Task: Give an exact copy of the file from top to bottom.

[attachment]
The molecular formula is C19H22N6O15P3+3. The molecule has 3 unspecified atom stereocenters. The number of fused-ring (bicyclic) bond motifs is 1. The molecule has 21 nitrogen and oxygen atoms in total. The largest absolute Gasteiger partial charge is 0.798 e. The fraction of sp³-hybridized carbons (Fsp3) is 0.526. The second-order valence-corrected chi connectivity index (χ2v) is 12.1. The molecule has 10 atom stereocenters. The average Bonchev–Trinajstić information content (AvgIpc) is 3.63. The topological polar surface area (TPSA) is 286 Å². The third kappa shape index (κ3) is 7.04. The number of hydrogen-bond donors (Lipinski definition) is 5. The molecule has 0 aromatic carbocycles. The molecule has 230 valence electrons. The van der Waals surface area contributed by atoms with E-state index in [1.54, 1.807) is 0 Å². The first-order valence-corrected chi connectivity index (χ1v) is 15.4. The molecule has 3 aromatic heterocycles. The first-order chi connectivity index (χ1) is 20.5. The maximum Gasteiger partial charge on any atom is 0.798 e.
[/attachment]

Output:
The molecular formula is C19H22N6O15P3+3. The molecule has 3 unspecified atom stereocenters. The number of fused-ring (bicyclic) bond motifs is 1. The molecule has 21 nitrogen and oxygen atoms in total. The largest absolute Gasteiger partial charge is 0.798 e. The fraction of sp³-hybridized carbons (Fsp3) is 0.526. The second-order valence-corrected chi connectivity index (χ2v) is 12.1. The molecule has 10 atom stereocenters. The average Bonchev–Trinajstić information content (AvgIpc) is 3.63. The topological polar surface area (TPSA) is 286 Å². The third kappa shape index (κ3) is 7.04. The number of hydrogen-bond donors (Lipinski definition) is 5. The molecule has 0 aromatic carbocycles. The molecule has 230 valence electrons. The van der Waals surface area contributed by atoms with E-state index in [1.54, 1.807) is 0 Å². The first-order valence-corrected chi connectivity index (χ1v) is 15.4. The molecule has 3 aromatic heterocycles. The first-order chi connectivity index (χ1) is 20.5. The maximum Gasteiger partial charge on any atom is 0.798 e.